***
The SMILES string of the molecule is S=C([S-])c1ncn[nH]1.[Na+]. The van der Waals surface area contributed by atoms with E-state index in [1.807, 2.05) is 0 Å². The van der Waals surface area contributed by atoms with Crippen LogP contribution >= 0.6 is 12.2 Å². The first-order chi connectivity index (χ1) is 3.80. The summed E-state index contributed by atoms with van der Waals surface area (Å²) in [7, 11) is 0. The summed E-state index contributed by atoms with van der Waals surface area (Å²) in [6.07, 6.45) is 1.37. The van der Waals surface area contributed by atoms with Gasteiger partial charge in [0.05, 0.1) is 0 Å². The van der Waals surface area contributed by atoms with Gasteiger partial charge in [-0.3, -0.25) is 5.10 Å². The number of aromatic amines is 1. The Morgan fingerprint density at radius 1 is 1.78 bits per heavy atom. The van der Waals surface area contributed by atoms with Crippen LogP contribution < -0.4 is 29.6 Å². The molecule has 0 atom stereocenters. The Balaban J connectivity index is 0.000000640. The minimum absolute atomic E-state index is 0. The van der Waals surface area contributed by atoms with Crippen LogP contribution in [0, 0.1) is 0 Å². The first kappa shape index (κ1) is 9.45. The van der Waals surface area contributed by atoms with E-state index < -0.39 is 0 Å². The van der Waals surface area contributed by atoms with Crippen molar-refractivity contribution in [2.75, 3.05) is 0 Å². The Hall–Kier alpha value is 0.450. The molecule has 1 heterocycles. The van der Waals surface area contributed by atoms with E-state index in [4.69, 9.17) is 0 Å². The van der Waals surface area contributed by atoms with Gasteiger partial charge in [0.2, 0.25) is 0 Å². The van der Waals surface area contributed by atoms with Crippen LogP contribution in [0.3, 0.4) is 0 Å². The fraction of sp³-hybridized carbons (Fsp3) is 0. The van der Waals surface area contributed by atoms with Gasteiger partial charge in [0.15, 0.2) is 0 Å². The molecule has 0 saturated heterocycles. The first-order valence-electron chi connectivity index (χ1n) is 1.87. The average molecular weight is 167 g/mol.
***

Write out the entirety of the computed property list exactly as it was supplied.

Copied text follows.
The SMILES string of the molecule is S=C([S-])c1ncn[nH]1.[Na+]. The van der Waals surface area contributed by atoms with E-state index in [1.807, 2.05) is 0 Å². The van der Waals surface area contributed by atoms with Crippen LogP contribution >= 0.6 is 12.2 Å². The first-order chi connectivity index (χ1) is 3.80. The summed E-state index contributed by atoms with van der Waals surface area (Å²) in [7, 11) is 0. The summed E-state index contributed by atoms with van der Waals surface area (Å²) in [6.07, 6.45) is 1.37. The van der Waals surface area contributed by atoms with Gasteiger partial charge in [0.05, 0.1) is 0 Å². The van der Waals surface area contributed by atoms with Gasteiger partial charge in [-0.3, -0.25) is 5.10 Å². The number of aromatic amines is 1. The Morgan fingerprint density at radius 1 is 1.78 bits per heavy atom. The van der Waals surface area contributed by atoms with Crippen LogP contribution < -0.4 is 29.6 Å². The molecule has 0 atom stereocenters. The Balaban J connectivity index is 0.000000640. The minimum absolute atomic E-state index is 0. The van der Waals surface area contributed by atoms with Crippen LogP contribution in [0, 0.1) is 0 Å². The first kappa shape index (κ1) is 9.45. The van der Waals surface area contributed by atoms with E-state index < -0.39 is 0 Å². The van der Waals surface area contributed by atoms with Crippen molar-refractivity contribution in [2.75, 3.05) is 0 Å². The Hall–Kier alpha value is 0.450. The molecule has 1 heterocycles. The van der Waals surface area contributed by atoms with E-state index in [4.69, 9.17) is 0 Å². The van der Waals surface area contributed by atoms with Gasteiger partial charge in [0.2, 0.25) is 0 Å². The van der Waals surface area contributed by atoms with Crippen LogP contribution in [0.3, 0.4) is 0 Å². The fraction of sp³-hybridized carbons (Fsp3) is 0. The van der Waals surface area contributed by atoms with Gasteiger partial charge in [0.15, 0.2) is 0 Å². The molecule has 0 saturated heterocycles. The first-order valence-electron chi connectivity index (χ1n) is 1.87. The average molecular weight is 167 g/mol.